Being cooped up in a New England house this time of year isn’t fun. It’s all rain, mud and washed-out blossoms covering the streets and driveways. To live up here one must have a rich interior life. If you don’t have a Netflix subscription, books become really important in maintaining a positive state of mind.
Each year I try to have a theme to my reading. Last year it was “murder mysteries set in ancient Rome” (Lindsey Davis, Steven Saylor). This year it was classic science fiction (Ray Bradbury, Harlan Ellison, Frank Herbert, Isaac Asimov, Philip K. Dick).
If you think this stuff is only for people with Y chromosomes who can’t get dates on the weekend, prepare to be enlightened. The best science fiction is not about technology, but human nature, and what happens to human nature when you take it out of its natural environment and stick it on a spaceship in a faraway nebula.
Ray Bradbury (1920-2012) was one of the best, and one of his best books, published in 1962, was “Something Wicked This Way Comes.”
The plot is fairly simple. A creepy carnival comes to a small Midwestern town and people — lonely, depressed, middle-aged people — start disappearing while the sideshow coincidentally adds to its collection of sideshow “freaks” (yes, I know, you can’t get away with that anymore in politically correct America, but never mind).
A young boy and his best friend discover what’s going on and spend the rest of the book chasing, or being chased by, the evil demons who run the carnival.
Interestingly, the two boys are not the heroes of the book. The key role in the story is played by the father of one of the boys — a lonely, depressed and discontented 54-year-old library janitor/failed journalist who spends all his time worrying about death and the inevitable decline of old age (remember that a half-century ago, when most people died in their 60s and 70s, you were pretty much circling the drain at 50).
Realizing what the boys have discovered and understanding that fear and depression are exactly what the carnival demons use to exploit their victims, the father has an epiphany and learns to embrace the comic, meaningless, existential absurdity of life with joy, laughter and love, the expression of which ultimately destroys the carnival and its Hellish minions.
It’s a beautiful, poetic book, one that should be read by all of us Baby Boom geezers as we face the coming decades. Something wicked is indeed coming, and our generation is woefully unprepared for it. As one of my late aunts put it many years ago, “your generation is going to make terrible old people.”
As I approach my 70th birthday, I find myself surrounded by peers who, in one way or another, are resisting the aging process. Some color their hair, some don’t color their hair but wear it in the same style they did back in the 1970s (if you are a female wearing your silver-gray hair down to your waist, all you need to complete the ensemble is a broom and a black cat), some work out six days a week, some have divorced and married spouses half their age, some dress and talk like their kids or grandkids.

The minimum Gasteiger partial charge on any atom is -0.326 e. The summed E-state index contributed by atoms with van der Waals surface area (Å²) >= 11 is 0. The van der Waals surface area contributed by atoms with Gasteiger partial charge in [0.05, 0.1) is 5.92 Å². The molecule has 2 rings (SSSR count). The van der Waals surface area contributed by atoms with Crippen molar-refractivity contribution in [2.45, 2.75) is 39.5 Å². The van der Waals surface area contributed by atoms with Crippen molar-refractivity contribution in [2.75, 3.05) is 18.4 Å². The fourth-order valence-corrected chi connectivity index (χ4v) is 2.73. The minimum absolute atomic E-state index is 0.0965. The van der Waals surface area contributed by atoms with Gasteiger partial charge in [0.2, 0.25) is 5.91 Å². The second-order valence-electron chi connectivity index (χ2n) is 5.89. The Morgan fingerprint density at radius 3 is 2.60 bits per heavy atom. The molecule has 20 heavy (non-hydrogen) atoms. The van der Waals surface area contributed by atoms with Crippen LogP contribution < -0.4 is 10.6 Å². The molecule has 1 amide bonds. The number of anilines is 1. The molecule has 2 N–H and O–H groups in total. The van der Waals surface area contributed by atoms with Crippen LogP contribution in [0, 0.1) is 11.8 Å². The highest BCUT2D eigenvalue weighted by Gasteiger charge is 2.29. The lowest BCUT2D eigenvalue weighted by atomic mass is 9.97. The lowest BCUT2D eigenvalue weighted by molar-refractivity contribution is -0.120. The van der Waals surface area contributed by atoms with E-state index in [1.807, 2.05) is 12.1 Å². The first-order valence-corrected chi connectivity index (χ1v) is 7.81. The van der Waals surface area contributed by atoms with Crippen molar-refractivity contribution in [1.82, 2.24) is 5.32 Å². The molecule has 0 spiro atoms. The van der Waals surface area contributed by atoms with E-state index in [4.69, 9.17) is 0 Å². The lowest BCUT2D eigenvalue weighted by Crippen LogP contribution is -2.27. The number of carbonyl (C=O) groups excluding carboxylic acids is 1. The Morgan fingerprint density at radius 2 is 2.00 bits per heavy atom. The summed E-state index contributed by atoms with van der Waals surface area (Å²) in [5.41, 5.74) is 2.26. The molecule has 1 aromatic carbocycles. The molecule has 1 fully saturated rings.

I don’t know if I should view these people as heroes or fools. Probably they’re a little bit of both, but I sense a large part of what they’re doing derives from the fear of growing old and dying, nostalgia for their wasted youth or desperation about appearing to be behind the times in this ever accelerating, digitizing, rules-ignoring, custom-and-tradition-be-damned world that spits out those who don’t keep up to the minute like so much phlegm.
So how should our generation face the future?
By accepting that there really is no meaning to life as such (a little exposure to Zen Buddhism is extremely helpful here; read some books by D.T. Suzuki or Alan Watts).
By realizing that there is no past or future, just an endless present that should be lived to the fullest (the best teacher lives in your house if you own a dog or cat).
By accepting that there are no such things as fear, sadness or worry: these exist only in your head and take your attention away from whatever is right in front of you.
By living one day at a time.
By putting your all into whatever needs to be done right now, to the point where you lose track of time altogether.
By loving, laughing and enjoying each day you are here.
By not caring what other people think (to a point; don’t break the law).
Even if you are in a wheelchair.
Even if you are in pain, or sucking oxygen from a tank.
Even if you are in a nursing home.
Even if a doctor has told you you have only a few months to live.
Live while you live, then die and be done with it.
Now stop worrying and get back to running your business.
Cliff Ennico ([email protected]) is a syndicated columnist, author and former host of the PBS television series “Money Hunt.” This column is no substitute for legal, tax or financial advice, which can be furnished only by a qualified professional licensed in your state. To find out more about Cliff Ennico and other Creators Syndicate writers and cartoonists, visit our Web page at www.creators.com.
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